“Intelligence, you say?” Tarivis asked, looking around the room, meeting everybody’s eyes individually until they had undivided attention. “Our metric for deciding the status of a planet is clear, Captain. We are here today, debating whether these ‘Terrans’ deserve that title at all. Pretty imagery your drones have recorded, but even Baastis can sculpt castles out of silica.”

Another ripple of laughter from their colleagues. Scarllion frowned, their rigid eyebrows of cartilage knotting together uncomfortably. Their hopes sank when they read the translated text beneath the image, and a sickening sense of realization dawned upon them.

This whole debate had been lost from the start.

Behind the Committee, the screen showed an image taken from a prominent website that most Terrans seemed quite interested in perusing most of their strangely-short days.

“15 Hedgehogs With Things That Look Like Hedgehogs,” declared the title of the website, followed by inane drivel that was clearly written by a Terran who was either drunk or high or possibly both at the same time while attempting to balance the desire to cry while simultaneously drowning their sorrows in medication.

A few people from the Recognition group snickered before falling silent at Scarllion’s pointed glare – but even they couldn’t find a silver lining to that piece of woeful trash.

“It’s entertainment,” they offered meekly, an unspoken question-mark hanging at the end of their sentence. “Surely no Terran actually takes that content seriously.”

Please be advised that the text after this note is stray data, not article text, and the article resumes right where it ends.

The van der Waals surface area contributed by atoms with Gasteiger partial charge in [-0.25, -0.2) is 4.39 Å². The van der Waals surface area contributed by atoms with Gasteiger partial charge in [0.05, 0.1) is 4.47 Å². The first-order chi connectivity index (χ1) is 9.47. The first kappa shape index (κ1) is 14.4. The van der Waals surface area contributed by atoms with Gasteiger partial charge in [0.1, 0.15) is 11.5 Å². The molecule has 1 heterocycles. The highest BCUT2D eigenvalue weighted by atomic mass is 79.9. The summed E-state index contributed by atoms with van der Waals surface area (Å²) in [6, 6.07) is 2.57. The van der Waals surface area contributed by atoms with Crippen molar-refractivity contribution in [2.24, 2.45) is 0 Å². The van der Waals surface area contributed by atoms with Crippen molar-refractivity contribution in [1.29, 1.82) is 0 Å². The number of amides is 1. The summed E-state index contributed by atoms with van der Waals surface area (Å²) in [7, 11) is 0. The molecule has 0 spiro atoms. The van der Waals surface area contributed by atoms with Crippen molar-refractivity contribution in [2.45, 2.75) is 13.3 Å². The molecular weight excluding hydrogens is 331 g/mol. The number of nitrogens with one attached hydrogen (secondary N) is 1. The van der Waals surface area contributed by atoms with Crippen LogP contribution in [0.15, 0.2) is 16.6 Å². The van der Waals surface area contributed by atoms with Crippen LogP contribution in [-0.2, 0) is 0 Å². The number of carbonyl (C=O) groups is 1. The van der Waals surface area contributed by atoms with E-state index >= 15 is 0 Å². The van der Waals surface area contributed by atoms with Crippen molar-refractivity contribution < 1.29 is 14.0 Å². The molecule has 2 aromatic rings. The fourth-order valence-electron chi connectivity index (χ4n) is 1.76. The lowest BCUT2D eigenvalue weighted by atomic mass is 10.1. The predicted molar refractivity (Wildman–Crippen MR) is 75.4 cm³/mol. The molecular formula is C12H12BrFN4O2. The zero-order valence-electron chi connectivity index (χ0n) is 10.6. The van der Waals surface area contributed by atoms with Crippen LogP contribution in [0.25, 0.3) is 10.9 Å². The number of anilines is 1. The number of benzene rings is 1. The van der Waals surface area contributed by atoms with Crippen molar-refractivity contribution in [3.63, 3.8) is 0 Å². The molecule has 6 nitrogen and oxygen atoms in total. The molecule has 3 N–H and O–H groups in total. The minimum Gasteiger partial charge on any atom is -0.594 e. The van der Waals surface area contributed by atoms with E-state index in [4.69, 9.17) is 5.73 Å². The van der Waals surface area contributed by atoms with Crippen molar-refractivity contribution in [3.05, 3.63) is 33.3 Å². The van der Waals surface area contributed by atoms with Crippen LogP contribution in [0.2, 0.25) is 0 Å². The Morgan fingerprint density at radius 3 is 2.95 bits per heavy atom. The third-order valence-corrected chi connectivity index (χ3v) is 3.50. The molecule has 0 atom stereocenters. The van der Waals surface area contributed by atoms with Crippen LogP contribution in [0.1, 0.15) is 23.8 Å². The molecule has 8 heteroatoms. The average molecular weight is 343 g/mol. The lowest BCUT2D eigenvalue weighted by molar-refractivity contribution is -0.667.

Tarivis snapped their long fingers and the image was replaced.

“8 Surprising Things You Didn’t Know About Hitler’s Taste in Interior Design,” was the title of this piece. The Recognizers groaned loudly and even Scarllion wiped a hand over their face – the infamous dictator had been one of the first things the researchers learned about Terran society, and the fact that some brain-dead so-called ‘journalist’ would even consider writing a piece about somebody so foul…

“Intelligent my armpits,” Tarivis roared with laughter, a statement made more impactful by the presence of their four different arms. The Committee laughed and pointed and name-called, but Scarllion stood their ground. They had studied Terrans for decades, spent countless rotations learning and researching, reviewing the data that Centauri probes had collected and streamed back to the orbital research station hidden just behind the Terran moon.

They had to believe humanity was capable of – of something, of some modicum of intelligence that would permit an actual mission to meet and discuss a potential future with this other species.

Tarivis waited until the laughter had died down, and Scarllion realized the Ensign was waiting for the opportune moment to deliver their final blow. They sent a knowing glance in Scarllion’s direction and clicked the button, revealing the final image.

“Woman In England Hopes To Breastfeed Daughter Until She Is 10 Years Old.”

Shocked silence gripped the room for several moments, then the Committee and Recognizers roared in a mixture of anger and outrage, throwing down their arguments with eachother and storming out of the room in unified disgust.

Scarllion groaned and finally slumped back into their chair.

“Yeah,” they muttered, sighing through their nostrils. “Fuck that place.”



 Yes, all three articles are definitely real. I weep for humanity.

Review – A Million Worlds With You

Claudia Gray’s stellar Firebird series returns for the final instalment in A Million Worlds With You, and delivers everything I’d hoped for and more. 

It’s no secret that Firebird has been one of my favourite book series of all time – and with good reason. The parallel dimensions and intriguing exploration of love and fate has created a powerful narrative about our destiny and our actions.A Million Worlds had a high bar set for it as we follow Marguerite’s adventures through the multiverse and her quest to prevent the destruction of multiple dimensions at the hands of Triad and potentially psychopathic versions of herself and her parents.